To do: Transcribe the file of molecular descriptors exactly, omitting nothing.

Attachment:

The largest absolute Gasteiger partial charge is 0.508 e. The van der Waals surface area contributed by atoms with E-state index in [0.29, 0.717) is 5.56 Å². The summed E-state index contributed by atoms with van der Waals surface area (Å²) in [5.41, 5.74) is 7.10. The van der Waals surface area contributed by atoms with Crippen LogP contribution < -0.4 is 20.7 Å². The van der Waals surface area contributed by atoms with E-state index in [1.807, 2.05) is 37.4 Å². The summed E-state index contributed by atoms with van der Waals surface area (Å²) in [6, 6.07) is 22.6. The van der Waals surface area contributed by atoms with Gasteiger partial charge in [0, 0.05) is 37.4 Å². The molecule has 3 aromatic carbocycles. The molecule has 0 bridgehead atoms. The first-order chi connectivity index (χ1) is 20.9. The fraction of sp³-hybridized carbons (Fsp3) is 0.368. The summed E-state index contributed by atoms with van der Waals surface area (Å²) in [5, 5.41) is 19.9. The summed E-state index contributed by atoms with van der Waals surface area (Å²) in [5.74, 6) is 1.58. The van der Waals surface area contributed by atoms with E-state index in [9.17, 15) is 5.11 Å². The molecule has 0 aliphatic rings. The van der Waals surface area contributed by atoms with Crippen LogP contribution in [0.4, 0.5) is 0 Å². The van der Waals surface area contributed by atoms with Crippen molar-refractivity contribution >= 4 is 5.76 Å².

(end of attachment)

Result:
The largest absolute Gasteiger partial charge is 0.508 e. The van der Waals surface area contributed by atoms with E-state index in [0.29, 0.717) is 5.56 Å². The summed E-state index contributed by atoms with van der Waals surface area (Å²) in [5.41, 5.74) is 7.10. The van der Waals surface area contributed by atoms with Crippen LogP contribution < -0.4 is 20.7 Å². The van der Waals surface area contributed by atoms with E-state index in [1.807, 2.05) is 37.4 Å². The summed E-state index contributed by atoms with van der Waals surface area (Å²) in [6, 6.07) is 22.6. The van der Waals surface area contributed by atoms with Gasteiger partial charge in [0, 0.05) is 37.4 Å². The molecule has 3 aromatic carbocycles. The molecule has 0 bridgehead atoms. The first-order chi connectivity index (χ1) is 20.9. The fraction of sp³-hybridized carbons (Fsp3) is 0.368. The summed E-state index contributed by atoms with van der Waals surface area (Å²) in [5, 5.41) is 19.9. The summed E-state index contributed by atoms with van der Waals surface area (Å²) in [5.74, 6) is 1.58. The van der Waals surface area contributed by atoms with E-state index in [9.17, 15) is 5.11 Å². The molecule has 0 aliphatic rings. The van der Waals surface area contributed by atoms with Crippen LogP contribution in [0.4, 0.5) is 0 Å². The van der Waals surface area contributed by atoms with Crippen molar-refractivity contribution >= 4 is 5.76 Å².